Switzerland’s 1,400 glaciers have shrunk by more than half in the last 85 years, a new study has found – and the rate at which they are melting is only accelerating.
The alpine country is famous for its majestic icy landscape.
But according to researchers from ETH Zurich and the Swiss Federal Institute of Forest, Snow and Landscape Research, Swiss glaciers have lost half their total volume since the early 1930s.
Since 2016, they have lost a further 12 per cent.
The new analysis reveals the “big picture” of a warming mountain landscape, explains Daniel Farinotti, Professor of Glaciology at ETH Zurich and WSL.
“Glacier retreat is accelerating,” he says.
“Closely observing this phenomenon and quantifying its historical dimensions is important because it allows us to infer the glaciers’ responses to a changing climate.”
Ski resorts like Zermatt have called off summer skiing – usually offered year-round – as record temperatures threaten the ice.
Before and after pictures reveal how much Swiss glaciers have melted
Shocking before and after images reveal the extent of the melt.
Where ice once coated the ground, the rocky slope is grey and bare. Huge ice floes have diminished into small blue lakes.
The images are shocking visual proof of a warming climate. They are also the data researchers used to calculate the glacial loss.
By painstakingly mapping thousands of photos, scientists reconstructed the topography of the glaciers over time.
By doing so, they could calculate the changes in volume.
“While there may have been growth over short-term periods, it’s important to keep the big picture in mind,” Farinotti says.
“Our comparison between the years 1931 and 2016 clearly shows that there was significant glacial retreat during this period.”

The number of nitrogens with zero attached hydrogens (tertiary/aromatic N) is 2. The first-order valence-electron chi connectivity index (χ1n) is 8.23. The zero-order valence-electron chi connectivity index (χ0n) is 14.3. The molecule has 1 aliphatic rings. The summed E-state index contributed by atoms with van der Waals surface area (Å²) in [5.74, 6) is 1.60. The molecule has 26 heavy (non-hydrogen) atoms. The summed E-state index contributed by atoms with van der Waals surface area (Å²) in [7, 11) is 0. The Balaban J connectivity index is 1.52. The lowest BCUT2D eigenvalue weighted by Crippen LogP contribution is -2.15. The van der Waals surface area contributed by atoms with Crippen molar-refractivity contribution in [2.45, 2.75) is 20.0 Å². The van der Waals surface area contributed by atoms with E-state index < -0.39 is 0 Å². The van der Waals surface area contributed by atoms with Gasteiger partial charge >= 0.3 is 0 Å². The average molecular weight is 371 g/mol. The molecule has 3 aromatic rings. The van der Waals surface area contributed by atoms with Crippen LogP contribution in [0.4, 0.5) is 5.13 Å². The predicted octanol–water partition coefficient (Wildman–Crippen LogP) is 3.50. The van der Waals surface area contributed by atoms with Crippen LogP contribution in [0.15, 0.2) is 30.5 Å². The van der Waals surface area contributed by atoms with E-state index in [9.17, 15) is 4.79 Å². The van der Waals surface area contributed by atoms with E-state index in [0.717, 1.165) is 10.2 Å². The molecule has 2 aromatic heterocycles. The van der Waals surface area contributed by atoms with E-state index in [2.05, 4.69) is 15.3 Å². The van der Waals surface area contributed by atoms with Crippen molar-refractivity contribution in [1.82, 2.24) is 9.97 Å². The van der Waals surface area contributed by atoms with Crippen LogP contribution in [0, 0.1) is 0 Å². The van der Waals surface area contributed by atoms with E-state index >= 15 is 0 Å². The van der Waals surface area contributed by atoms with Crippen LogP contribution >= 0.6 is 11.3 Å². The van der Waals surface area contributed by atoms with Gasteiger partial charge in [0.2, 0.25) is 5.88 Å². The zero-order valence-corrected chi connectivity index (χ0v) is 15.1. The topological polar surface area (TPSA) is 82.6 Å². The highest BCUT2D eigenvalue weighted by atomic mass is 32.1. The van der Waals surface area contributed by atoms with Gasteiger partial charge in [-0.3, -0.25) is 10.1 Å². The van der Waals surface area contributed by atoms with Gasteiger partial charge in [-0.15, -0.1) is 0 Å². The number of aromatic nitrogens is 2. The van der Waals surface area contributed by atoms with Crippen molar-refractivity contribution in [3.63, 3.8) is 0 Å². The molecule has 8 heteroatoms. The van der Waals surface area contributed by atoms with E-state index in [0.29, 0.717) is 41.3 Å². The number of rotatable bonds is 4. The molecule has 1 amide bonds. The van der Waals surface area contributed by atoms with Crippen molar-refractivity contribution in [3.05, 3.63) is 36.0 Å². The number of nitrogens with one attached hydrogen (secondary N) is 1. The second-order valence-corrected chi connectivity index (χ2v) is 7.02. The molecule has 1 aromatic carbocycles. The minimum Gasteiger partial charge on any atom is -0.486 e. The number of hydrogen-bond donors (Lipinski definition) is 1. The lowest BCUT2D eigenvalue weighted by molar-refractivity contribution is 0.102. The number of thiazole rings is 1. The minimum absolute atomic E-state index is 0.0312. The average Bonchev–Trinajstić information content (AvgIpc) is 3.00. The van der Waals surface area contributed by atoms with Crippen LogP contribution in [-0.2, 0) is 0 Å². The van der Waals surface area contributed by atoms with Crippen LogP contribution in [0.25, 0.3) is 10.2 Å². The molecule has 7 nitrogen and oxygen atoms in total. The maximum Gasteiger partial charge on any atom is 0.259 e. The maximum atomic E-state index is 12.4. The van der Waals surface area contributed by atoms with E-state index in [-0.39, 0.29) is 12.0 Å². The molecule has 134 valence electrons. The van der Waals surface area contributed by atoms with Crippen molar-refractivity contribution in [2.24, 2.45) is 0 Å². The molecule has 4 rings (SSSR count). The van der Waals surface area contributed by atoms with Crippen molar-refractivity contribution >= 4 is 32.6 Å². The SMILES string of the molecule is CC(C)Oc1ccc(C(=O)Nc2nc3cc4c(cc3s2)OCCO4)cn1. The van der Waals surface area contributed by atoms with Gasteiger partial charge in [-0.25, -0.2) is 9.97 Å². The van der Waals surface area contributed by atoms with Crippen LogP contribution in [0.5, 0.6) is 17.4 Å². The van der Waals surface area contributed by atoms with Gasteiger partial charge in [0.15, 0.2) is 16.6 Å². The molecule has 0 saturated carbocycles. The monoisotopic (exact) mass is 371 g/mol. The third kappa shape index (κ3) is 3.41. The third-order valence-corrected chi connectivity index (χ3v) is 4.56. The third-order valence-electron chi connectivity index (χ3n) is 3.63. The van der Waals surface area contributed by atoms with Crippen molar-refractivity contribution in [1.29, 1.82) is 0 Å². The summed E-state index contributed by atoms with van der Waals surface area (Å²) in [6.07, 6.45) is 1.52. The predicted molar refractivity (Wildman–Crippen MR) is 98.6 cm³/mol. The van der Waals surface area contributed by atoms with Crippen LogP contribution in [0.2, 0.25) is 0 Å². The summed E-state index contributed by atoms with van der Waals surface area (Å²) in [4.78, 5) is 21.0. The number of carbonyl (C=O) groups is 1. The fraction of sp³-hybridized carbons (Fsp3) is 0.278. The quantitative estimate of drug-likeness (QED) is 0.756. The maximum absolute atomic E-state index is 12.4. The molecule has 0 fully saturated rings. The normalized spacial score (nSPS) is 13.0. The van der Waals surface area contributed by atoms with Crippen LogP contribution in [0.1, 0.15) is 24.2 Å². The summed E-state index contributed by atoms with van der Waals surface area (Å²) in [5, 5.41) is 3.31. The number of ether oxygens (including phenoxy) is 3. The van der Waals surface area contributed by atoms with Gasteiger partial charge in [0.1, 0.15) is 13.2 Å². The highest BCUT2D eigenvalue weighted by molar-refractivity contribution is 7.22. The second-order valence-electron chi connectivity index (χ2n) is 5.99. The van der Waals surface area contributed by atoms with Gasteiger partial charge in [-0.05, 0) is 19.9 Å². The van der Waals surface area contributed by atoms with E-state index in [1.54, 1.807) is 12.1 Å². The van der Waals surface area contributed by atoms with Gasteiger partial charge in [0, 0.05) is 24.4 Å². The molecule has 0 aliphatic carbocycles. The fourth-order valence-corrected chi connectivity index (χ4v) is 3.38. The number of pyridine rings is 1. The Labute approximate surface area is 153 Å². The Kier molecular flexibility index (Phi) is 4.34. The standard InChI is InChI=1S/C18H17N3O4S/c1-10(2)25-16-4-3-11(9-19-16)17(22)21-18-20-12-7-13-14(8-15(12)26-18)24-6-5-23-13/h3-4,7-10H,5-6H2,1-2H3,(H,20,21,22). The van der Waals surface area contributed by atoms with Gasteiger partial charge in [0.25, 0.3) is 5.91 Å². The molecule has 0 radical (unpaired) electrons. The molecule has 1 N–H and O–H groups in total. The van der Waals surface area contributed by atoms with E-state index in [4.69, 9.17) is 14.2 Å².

By area, Switzerland’s glaciers amount to about half of all the total glaciers in the European Alps. According to the head of the World Metreological Association, they will shrink to 5 per cent of their current size by the end of the century.
Wherever there are glaciers, this phenomenon is replicated. A 2019 study suggested that the world loses 390 billion tons of ice and snow per year.
And, according to Italian environmental group, Legambiente, 200 Alpine glaciers have disappeared since the end of the 19th century.
Why is glacial melting bad?
Glacial melting has serious implications.
The ice floes form over millennia, as snow accumulated in cold places compacts and recrystallises as ice.
They cover 10 per cent of the earth’s surface and, along with the ice caps, hold roughly 70 per cent of the world’s fresh water.
As they melt, the sea rises. Glacial melting has raised sea levels by 2.7cm since 1961. If all of the world’s glaciers disappeared, sea levels would rise by half a metre.
According to the World Wildlife fund, more than a third of the world’s remaining glaciers will melt before the end of the century – even if emissions are “significantly curbed.”
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